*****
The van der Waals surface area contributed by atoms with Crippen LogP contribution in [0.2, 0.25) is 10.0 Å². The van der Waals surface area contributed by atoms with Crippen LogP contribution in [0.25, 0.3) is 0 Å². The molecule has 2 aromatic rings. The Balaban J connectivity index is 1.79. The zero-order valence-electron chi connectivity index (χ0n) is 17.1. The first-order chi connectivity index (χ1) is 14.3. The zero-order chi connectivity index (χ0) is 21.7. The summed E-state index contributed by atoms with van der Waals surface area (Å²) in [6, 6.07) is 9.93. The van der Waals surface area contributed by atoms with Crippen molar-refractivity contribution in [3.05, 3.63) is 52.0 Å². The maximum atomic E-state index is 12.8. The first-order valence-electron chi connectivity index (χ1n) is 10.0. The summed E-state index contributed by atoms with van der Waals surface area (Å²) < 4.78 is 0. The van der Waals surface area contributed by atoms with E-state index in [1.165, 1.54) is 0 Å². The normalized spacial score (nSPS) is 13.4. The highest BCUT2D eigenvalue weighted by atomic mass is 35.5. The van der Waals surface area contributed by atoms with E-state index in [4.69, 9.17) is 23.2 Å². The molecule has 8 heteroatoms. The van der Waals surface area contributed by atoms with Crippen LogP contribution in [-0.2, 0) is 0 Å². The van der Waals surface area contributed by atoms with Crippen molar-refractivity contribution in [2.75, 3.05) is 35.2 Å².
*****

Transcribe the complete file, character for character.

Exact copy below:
The van der Waals surface area contributed by atoms with Crippen LogP contribution in [0.2, 0.25) is 10.0 Å². The van der Waals surface area contributed by atoms with Crippen LogP contribution in [0.25, 0.3) is 0 Å². The molecule has 2 aromatic rings. The Balaban J connectivity index is 1.79. The zero-order valence-electron chi connectivity index (χ0n) is 17.1. The first-order chi connectivity index (χ1) is 14.3. The zero-order chi connectivity index (χ0) is 21.7. The summed E-state index contributed by atoms with van der Waals surface area (Å²) in [6, 6.07) is 9.93. The van der Waals surface area contributed by atoms with Crippen molar-refractivity contribution in [3.05, 3.63) is 52.0 Å². The maximum atomic E-state index is 12.8. The first-order valence-electron chi connectivity index (χ1n) is 10.0. The summed E-state index contributed by atoms with van der Waals surface area (Å²) < 4.78 is 0. The van der Waals surface area contributed by atoms with E-state index in [1.165, 1.54) is 0 Å². The normalized spacial score (nSPS) is 13.4. The highest BCUT2D eigenvalue weighted by atomic mass is 35.5. The van der Waals surface area contributed by atoms with E-state index in [4.69, 9.17) is 23.2 Å². The molecule has 8 heteroatoms. The van der Waals surface area contributed by atoms with Crippen LogP contribution in [-0.2, 0) is 0 Å². The van der Waals surface area contributed by atoms with Crippen molar-refractivity contribution in [2.75, 3.05) is 35.2 Å².